So the amount of work for an attacker generally increases with the number of factors of authentication used. However, it could be the case that the security of a three-factor authentication method is comparable to, or even worse than, a single-factor method. With the secure site example, maybe the guard can be bribed, new access cards are easy to obtain, and the initial access code is always four zeros. Nevertheless, there is certainly more scope for improving security with multi-factor authentication as compared to single-factor authentication – it comes down to ensuring that the potential strength for an implementation is actually achieved.

Another issue is that the factors of authentication relied upon can change. This is the case when someone writes down his or her password. The password changes from being something you know to something you have. In this case it may be easier to find than to guess the password. This problem typically occurs with systems that force people to use randomly generated passwords. Random passwords are hard to remember, so people tend to write them down and keep them near their computer for convenience. A password might be found by searching the area around a computer, whereas security for the system probably assumes an attacker has to guess a random password. So when the factors relied upon change, the vulnerabilities of the system (and hence the potential attacks against it) do too.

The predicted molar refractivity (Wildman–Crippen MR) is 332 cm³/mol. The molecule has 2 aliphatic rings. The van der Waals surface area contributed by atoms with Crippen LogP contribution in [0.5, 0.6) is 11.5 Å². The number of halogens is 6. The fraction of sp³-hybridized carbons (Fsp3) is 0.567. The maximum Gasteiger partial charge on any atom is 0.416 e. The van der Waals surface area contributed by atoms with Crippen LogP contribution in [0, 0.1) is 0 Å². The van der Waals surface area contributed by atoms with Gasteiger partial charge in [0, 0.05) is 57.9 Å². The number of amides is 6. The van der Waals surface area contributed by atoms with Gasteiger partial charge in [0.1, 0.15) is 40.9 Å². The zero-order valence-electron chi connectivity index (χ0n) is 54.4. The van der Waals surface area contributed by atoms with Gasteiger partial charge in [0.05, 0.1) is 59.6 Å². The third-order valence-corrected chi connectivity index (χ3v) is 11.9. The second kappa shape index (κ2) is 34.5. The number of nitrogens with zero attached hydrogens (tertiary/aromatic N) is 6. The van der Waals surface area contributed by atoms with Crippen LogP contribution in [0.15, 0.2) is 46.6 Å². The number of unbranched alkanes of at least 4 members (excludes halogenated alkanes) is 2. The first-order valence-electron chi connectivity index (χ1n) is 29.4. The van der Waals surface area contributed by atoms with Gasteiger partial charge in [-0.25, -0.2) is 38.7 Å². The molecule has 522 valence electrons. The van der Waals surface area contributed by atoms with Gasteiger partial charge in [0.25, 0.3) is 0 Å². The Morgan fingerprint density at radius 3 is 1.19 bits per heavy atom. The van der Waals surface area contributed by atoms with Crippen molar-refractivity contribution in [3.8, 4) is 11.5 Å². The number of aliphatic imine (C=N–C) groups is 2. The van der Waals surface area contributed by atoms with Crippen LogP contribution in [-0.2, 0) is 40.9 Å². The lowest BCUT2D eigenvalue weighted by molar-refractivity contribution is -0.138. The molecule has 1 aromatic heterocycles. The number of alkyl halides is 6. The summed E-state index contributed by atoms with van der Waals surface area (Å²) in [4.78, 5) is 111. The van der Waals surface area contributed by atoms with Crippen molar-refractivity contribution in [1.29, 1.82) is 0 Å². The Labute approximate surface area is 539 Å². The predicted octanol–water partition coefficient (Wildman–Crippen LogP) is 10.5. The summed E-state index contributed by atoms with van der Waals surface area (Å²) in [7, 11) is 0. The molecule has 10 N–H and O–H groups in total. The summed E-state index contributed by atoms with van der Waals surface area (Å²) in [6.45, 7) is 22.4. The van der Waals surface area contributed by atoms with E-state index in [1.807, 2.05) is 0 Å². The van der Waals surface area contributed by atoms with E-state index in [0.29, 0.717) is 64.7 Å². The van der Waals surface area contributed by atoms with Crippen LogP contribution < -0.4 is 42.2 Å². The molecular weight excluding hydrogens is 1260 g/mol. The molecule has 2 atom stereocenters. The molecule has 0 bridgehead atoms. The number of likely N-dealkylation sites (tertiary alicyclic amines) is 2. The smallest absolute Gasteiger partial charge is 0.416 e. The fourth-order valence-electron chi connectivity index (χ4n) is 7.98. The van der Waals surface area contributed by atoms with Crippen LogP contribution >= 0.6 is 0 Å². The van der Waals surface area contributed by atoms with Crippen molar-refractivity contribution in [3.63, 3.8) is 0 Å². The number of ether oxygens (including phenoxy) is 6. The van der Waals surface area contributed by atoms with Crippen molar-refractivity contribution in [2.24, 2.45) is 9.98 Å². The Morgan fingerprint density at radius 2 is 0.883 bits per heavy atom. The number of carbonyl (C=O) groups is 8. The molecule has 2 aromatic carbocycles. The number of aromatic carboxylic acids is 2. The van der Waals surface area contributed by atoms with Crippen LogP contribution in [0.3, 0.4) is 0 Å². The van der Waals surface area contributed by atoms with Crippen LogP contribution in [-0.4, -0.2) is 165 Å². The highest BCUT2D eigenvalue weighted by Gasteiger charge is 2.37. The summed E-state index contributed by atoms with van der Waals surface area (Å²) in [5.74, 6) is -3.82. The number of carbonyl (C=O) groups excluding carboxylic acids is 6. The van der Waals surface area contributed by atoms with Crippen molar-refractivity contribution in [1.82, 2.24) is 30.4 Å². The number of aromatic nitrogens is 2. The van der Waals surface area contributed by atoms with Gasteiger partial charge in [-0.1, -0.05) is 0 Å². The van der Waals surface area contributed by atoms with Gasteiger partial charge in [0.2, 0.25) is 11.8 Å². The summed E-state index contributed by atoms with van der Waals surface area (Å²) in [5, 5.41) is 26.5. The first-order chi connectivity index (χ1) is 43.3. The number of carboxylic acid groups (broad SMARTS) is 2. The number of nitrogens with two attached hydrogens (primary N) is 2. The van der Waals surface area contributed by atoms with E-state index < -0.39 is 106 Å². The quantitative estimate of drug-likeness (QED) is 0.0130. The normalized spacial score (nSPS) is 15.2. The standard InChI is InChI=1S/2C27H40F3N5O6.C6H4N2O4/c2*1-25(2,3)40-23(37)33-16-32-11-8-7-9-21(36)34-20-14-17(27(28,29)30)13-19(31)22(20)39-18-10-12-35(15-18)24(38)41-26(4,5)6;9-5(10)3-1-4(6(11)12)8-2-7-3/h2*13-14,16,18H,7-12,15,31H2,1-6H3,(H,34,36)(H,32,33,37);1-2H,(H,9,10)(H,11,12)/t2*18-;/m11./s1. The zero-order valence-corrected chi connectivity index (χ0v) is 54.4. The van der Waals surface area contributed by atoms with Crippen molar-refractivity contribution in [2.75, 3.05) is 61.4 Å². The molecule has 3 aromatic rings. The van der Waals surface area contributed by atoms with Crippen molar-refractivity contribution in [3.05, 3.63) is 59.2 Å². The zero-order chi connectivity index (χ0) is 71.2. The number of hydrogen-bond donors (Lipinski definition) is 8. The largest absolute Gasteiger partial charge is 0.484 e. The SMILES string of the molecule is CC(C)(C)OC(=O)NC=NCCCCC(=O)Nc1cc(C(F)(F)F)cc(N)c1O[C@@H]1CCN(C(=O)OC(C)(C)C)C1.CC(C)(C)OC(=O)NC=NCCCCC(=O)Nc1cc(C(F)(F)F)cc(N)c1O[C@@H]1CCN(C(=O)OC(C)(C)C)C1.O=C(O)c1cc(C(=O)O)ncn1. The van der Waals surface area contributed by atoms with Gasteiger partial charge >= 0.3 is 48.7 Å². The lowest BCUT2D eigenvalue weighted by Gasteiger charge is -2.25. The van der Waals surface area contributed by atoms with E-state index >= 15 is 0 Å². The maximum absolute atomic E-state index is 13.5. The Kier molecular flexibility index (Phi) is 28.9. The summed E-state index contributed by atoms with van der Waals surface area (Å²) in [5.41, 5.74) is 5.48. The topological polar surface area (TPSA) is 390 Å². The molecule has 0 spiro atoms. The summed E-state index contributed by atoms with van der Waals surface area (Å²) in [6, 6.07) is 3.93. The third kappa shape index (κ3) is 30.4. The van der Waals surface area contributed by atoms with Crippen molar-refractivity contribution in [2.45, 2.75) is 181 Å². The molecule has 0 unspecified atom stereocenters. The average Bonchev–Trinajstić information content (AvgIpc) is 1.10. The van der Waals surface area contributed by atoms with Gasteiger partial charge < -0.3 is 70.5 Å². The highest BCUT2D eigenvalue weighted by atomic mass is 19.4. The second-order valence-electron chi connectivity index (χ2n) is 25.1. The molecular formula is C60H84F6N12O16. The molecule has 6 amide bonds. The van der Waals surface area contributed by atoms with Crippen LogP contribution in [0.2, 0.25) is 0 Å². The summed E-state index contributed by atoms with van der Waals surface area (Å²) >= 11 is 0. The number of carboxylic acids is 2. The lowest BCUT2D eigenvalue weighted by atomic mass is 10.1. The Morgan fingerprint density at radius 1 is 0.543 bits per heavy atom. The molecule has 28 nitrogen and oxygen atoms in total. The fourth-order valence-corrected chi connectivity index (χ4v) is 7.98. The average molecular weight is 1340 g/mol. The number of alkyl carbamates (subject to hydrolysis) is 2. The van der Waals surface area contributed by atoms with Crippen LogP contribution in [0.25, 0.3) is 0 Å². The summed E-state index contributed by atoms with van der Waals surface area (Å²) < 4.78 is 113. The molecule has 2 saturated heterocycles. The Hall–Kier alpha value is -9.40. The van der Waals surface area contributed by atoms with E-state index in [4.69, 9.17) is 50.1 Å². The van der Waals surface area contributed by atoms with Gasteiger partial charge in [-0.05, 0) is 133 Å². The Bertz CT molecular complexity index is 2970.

As discussed above, actual implementations will vary in the protection they provide. Other weaknesses, not related to the authentication process, also need to be addressed. These weaknesses may arise out of such things as poor design,lack of security culture, or simple human error. Consider the secure site example: if there is a back door (for example, a fire escape exit) that can be used for entry, the attacker may be able to bypass all authentication checks. In this case it would not matter that you had a diligent guard, a well-controlled access card system and good access code practices. In fact, the authentication system will amount to worse than nothing if there are other ways in, because of the false sense of security it gives.


Page last updated: 13/09/2016